Laboratory of RNA Systems Biology Recruiting students for the academic year 2018

Associate Professor Shintaro Iwasaki
E-mail: shintaro.iwasaki{at}
Lab HP


【Key Words】RNA, translation, ribosome, next-generation sequencer, biochemistry, bioinformatics, ribosome profiling

Since Nobel prize laureate Francis Crick has proposed in 1950s, the central dogma of life: DNA makes RNA makes protein, has been most basic principle in life. We are investigating “translation”, which lies at the core of central dogma, focusing how translation is control and how its control impacts on life, by following two major approaches.

Analysis with Next-Generation Sequencer
Recent development of next-generation deep sequencer allows us to identify and measure the RNA in cells. Using this technology, we are using “ribosome profiling”, which allows one to survey which RNAs are translated and which codons are decoded by ribosome, among transcriptome comprehensively. Indeed, this technique is revolutionizing our understanding of translation dynamics in cells.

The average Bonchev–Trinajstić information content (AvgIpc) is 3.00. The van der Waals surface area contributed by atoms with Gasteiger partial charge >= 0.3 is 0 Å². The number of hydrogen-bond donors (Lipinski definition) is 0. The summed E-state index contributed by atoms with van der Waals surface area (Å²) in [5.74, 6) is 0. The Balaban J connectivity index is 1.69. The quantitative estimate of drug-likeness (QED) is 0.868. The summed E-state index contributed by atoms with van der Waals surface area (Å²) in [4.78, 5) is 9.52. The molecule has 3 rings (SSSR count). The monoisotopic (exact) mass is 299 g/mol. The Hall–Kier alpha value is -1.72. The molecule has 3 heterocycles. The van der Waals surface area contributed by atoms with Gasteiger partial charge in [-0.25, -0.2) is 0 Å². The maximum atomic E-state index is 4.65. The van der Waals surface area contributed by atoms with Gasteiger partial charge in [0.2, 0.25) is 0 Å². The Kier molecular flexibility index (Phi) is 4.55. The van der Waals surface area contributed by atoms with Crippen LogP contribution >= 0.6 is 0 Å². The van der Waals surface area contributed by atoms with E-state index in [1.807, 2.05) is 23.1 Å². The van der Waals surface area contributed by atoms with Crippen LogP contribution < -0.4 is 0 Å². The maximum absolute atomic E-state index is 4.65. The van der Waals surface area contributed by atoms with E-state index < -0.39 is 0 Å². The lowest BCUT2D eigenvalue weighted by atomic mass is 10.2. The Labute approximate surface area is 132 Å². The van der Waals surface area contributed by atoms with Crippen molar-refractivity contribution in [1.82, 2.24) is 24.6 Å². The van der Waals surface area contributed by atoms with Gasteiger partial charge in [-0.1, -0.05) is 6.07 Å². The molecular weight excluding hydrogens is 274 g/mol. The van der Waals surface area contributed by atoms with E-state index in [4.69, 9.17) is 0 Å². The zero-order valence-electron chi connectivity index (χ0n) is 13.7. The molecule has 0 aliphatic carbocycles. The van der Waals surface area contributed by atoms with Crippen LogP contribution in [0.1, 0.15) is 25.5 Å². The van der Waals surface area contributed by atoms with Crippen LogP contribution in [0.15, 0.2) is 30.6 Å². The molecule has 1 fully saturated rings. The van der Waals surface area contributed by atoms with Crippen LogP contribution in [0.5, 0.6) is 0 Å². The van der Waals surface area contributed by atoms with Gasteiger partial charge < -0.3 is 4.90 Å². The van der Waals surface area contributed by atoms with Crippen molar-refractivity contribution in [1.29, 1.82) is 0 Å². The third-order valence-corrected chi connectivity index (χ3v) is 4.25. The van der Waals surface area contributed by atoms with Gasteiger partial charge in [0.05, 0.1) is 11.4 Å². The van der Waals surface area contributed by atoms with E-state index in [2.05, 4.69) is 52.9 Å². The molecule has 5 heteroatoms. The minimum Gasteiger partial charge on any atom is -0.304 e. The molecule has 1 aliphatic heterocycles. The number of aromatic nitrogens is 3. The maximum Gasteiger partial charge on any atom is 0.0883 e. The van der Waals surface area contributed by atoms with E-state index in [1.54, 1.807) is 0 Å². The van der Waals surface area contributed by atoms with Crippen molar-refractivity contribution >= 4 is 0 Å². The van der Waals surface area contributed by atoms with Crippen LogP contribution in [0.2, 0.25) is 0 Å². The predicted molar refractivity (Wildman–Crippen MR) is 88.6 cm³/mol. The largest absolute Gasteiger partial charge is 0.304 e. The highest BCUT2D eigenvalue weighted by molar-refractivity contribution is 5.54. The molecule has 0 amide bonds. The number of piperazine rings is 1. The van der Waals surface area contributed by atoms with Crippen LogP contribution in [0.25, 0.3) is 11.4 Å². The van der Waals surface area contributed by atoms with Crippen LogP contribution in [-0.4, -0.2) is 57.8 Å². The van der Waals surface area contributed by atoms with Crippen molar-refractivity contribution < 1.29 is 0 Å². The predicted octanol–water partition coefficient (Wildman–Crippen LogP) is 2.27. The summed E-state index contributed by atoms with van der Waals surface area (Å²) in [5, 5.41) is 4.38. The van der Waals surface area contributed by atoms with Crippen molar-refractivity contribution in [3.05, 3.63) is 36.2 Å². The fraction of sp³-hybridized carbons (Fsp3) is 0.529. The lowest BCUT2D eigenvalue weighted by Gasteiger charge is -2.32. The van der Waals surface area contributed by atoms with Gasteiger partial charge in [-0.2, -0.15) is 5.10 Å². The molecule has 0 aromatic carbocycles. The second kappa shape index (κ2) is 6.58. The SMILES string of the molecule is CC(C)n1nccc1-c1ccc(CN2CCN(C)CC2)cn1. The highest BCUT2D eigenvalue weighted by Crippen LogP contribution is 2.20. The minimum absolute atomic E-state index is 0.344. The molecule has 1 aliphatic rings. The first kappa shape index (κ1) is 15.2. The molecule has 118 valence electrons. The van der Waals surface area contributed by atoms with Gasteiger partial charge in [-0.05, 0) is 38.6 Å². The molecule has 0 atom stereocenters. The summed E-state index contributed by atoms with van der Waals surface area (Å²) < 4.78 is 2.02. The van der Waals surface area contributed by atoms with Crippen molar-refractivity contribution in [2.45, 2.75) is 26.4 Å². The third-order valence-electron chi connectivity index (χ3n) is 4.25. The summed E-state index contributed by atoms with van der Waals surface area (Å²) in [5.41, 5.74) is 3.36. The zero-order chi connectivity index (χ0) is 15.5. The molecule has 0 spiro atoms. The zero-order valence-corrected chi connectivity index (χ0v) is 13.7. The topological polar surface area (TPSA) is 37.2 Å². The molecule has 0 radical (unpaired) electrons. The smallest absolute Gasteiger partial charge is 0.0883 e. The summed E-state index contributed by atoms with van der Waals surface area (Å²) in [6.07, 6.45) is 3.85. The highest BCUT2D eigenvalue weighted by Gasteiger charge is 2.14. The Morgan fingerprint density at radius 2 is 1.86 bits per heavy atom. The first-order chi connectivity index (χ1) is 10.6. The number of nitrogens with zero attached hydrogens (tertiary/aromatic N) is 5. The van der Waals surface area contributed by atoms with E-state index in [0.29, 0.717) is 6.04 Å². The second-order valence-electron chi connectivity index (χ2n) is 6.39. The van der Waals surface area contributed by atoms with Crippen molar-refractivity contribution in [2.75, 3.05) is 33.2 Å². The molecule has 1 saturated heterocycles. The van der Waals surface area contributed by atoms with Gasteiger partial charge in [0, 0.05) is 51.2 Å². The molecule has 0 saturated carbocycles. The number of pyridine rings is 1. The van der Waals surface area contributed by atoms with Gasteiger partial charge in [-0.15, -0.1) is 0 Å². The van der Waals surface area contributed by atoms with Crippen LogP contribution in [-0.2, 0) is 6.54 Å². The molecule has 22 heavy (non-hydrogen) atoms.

Simultaneously, we also use the other deep-sequencing based technologies to investigate RNA-protein interaction, which regulates translation. Combining those techniques, we tackle to reveal ternary relationship among RNA, RNA-binding protein, and translation.

Classical Biochemical Methods toward detailed mechanism
Translation is complicated and multistep reaction. Simultaneously, those steps are targets of regulation. To understand the mechanism of translation control, we need to dissect the reaction into fundamental processes. We used conventional but super powerful biochemistry to address molecular mechanism of RNA and its translation.

Our approaches encourage ones to learn both wet experiment and dry analysis. Anybody is welcome to stop by our lab anytime. Let’s tackle to the mystery of RNA and translation together!


The University of Tokyo
Graduate School of Frontier Sciences, The University of Tokyo

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